• Collapsed Trachea: A disease affecting the cartilage in the trachea. With all Yorkies, but especially Teacup Yorkies, always use a soft dog harness instead of a collar!
  • An increased risk of bone fractures: Due to their diminished stature, the structure and strength of the bones is smaller and weaker.
  • Hypoglycemia: As a result of their lack of muscle mass, the Teacup’s body is less able to store glucose. It’s important with Teacup Yorkies to supplement their diet with dog dietary supplement and offer frequent snacks.
  • Hip dysplasia: This happens when the socket and ball joint of the hip become displaced.
  • Luxating patella: This occurs when the kneecap becomes displaced (or “luxated”).
  • Heart diseases: This is the number one cause for the shorter lifespan found in Teacup Yorkies.
  • Hydrocephalus: A condition referring to an excess of fluid in the brain, leading to swelling, brain damage, and possibly death.
  • Legg – Perthes Disease: A condition involving the spontaneous deterioration of the femur bone in the Yorkie’s hind leg.
  • Gum disease: All Yorkies are very prone to dental problems. Learn more about Yorkie dental care
  • Small kidneys: This happens as a result of congenital defects.
  • Open fontanels: These are soft spots located at the top of the skull. 

How Old Is the Oldest Yorkie?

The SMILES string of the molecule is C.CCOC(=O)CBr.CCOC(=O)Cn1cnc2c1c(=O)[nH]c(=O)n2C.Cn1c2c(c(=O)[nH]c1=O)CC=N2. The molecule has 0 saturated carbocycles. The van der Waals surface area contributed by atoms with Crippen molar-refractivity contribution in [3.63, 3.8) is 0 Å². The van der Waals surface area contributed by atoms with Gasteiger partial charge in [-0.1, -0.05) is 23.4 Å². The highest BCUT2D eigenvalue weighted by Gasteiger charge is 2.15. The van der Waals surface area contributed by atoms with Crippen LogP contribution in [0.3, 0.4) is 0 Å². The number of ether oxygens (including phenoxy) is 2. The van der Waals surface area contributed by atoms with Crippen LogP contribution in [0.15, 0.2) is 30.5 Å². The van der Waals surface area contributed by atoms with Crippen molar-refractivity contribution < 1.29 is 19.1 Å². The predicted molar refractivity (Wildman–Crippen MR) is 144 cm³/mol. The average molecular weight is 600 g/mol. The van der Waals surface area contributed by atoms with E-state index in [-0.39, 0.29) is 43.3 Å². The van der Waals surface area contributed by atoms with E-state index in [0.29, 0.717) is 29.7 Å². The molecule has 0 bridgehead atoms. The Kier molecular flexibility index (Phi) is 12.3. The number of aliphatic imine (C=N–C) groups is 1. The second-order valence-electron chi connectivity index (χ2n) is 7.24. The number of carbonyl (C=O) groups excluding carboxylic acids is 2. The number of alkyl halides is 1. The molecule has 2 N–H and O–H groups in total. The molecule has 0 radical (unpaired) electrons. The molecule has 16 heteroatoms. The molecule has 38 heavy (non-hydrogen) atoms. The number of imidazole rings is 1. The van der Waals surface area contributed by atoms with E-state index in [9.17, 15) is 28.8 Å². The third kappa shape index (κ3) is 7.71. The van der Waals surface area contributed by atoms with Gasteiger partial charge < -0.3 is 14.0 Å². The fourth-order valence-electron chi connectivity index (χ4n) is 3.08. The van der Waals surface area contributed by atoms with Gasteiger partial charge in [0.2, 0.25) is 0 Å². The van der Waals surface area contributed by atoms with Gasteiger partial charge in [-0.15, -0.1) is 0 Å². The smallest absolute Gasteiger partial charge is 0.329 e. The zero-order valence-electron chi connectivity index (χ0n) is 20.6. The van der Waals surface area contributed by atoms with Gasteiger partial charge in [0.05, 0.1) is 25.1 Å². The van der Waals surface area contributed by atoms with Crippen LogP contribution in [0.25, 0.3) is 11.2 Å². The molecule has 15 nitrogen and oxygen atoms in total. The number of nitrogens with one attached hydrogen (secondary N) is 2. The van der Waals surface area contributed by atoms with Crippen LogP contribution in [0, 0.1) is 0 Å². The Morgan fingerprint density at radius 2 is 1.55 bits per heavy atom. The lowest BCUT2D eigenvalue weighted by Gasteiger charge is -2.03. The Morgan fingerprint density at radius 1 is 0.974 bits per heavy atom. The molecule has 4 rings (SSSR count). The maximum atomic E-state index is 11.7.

Let’s take a minute to talk about Jack. Jack was no ordinary Yorkshire Terrier – he was in fact the oldest Yorkshire Terrier in the world and thought to be the oldest dog of any breed of all in Great Britain.

Reaching the grand old age of 26 in 2015, Jack had lived a whole decade longer than the average Yorkie. Converting this to human years, this would be equivalent to you or I living to 117.

Unfortunately, Jack succumbed to an attack from another dog — a fairly common end for many toy breeds and a common cause of death at any age. With the oldest dog in the Guinness Book of Records reaching 29 years of age, who’s to say that Jack might not have eventually taken his or her place?

Yorkie Age Equivalency to Humans

Dogs age differently depending on their size. Since a Yorkie is such a small dog, let’s look at a timetable of their own aging process.

Since the evolution of medical technology allows for ever greater medicines, surgeries, and other life-extending treatments, the lifespan of the average Yorkie has shot up from around 7 years in the 1920s to as much as 15 years or even more today.